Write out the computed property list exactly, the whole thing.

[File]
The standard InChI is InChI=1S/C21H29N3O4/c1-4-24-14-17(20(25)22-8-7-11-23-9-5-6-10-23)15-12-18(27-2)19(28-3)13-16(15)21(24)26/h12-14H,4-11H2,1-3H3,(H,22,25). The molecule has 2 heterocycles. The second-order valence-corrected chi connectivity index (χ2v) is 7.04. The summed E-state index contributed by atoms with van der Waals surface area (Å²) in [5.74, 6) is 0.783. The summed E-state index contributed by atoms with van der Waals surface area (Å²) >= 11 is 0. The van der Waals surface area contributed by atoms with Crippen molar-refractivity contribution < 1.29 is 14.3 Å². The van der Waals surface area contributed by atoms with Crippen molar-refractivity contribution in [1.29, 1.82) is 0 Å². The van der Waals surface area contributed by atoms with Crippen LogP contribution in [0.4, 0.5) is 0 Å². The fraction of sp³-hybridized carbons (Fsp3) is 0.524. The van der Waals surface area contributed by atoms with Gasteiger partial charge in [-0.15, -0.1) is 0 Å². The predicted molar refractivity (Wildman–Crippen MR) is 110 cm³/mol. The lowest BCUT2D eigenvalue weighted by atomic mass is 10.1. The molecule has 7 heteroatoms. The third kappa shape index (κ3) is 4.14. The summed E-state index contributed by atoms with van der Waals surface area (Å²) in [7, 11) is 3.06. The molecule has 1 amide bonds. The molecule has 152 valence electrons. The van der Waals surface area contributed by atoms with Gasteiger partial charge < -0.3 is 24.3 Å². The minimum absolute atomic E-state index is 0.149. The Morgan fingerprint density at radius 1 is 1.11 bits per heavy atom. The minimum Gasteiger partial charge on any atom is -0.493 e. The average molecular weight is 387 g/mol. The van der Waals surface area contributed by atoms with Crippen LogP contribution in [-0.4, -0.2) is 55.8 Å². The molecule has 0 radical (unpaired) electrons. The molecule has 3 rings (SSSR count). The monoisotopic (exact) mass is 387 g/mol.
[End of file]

The standard InChI is InChI=1S/C21H29N3O4/c1-4-24-14-17(20(25)22-8-7-11-23-9-5-6-10-23)15-12-18(27-2)19(28-3)13-16(15)21(24)26/h12-14H,4-11H2,1-3H3,(H,22,25). The molecule has 2 heterocycles. The second-order valence-corrected chi connectivity index (χ2v) is 7.04. The summed E-state index contributed by atoms with van der Waals surface area (Å²) in [5.74, 6) is 0.783. The summed E-state index contributed by atoms with van der Waals surface area (Å²) >= 11 is 0. The van der Waals surface area contributed by atoms with Crippen molar-refractivity contribution < 1.29 is 14.3 Å². The van der Waals surface area contributed by atoms with Crippen molar-refractivity contribution in [1.29, 1.82) is 0 Å². The van der Waals surface area contributed by atoms with Crippen LogP contribution in [0.4, 0.5) is 0 Å². The fraction of sp³-hybridized carbons (Fsp3) is 0.524. The van der Waals surface area contributed by atoms with Gasteiger partial charge in [-0.15, -0.1) is 0 Å². The predicted molar refractivity (Wildman–Crippen MR) is 110 cm³/mol. The lowest BCUT2D eigenvalue weighted by atomic mass is 10.1. The molecule has 7 heteroatoms. The third kappa shape index (κ3) is 4.14. The summed E-state index contributed by atoms with van der Waals surface area (Å²) in [7, 11) is 3.06. The molecule has 1 amide bonds. The molecule has 152 valence electrons. The van der Waals surface area contributed by atoms with Gasteiger partial charge < -0.3 is 24.3 Å². The minimum absolute atomic E-state index is 0.149. The Morgan fingerprint density at radius 1 is 1.11 bits per heavy atom. The minimum Gasteiger partial charge on any atom is -0.493 e. The average molecular weight is 387 g/mol. The van der Waals surface area contributed by atoms with Crippen LogP contribution in [-0.4, -0.2) is 55.8 Å². The molecule has 0 radical (unpaired) electrons. The molecule has 3 rings (SSSR count). The monoisotopic (exact) mass is 387 g/mol.